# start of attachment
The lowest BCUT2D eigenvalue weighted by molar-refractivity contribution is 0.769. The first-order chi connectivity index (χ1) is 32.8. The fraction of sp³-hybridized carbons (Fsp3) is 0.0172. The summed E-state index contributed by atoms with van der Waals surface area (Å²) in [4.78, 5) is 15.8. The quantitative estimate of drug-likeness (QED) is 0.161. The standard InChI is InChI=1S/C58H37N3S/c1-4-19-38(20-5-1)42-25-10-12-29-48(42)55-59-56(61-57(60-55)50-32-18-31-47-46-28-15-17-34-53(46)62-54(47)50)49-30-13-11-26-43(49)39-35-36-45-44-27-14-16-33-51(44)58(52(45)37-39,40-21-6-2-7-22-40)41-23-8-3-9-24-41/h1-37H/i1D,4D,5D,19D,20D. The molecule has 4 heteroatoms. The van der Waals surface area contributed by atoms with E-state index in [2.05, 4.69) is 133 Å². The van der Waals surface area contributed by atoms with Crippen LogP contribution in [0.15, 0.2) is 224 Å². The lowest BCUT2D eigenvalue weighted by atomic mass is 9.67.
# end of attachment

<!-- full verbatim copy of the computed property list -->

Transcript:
The lowest BCUT2D eigenvalue weighted by molar-refractivity contribution is 0.769. The first-order chi connectivity index (χ1) is 32.8. The fraction of sp³-hybridized carbons (Fsp3) is 0.0172. The summed E-state index contributed by atoms with van der Waals surface area (Å²) in [4.78, 5) is 15.8. The quantitative estimate of drug-likeness (QED) is 0.161. The standard InChI is InChI=1S/C58H37N3S/c1-4-19-38(20-5-1)42-25-10-12-29-48(42)55-59-56(61-57(60-55)50-32-18-31-47-46-28-15-17-34-53(46)62-54(47)50)49-30-13-11-26-43(49)39-35-36-45-44-27-14-16-33-51(44)58(52(45)37-39,40-21-6-2-7-22-40)41-23-8-3-9-24-41/h1-37H/i1D,4D,5D,19D,20D. The molecule has 4 heteroatoms. The van der Waals surface area contributed by atoms with E-state index in [2.05, 4.69) is 133 Å². The van der Waals surface area contributed by atoms with Crippen LogP contribution in [0.15, 0.2) is 224 Å². The lowest BCUT2D eigenvalue weighted by atomic mass is 9.67.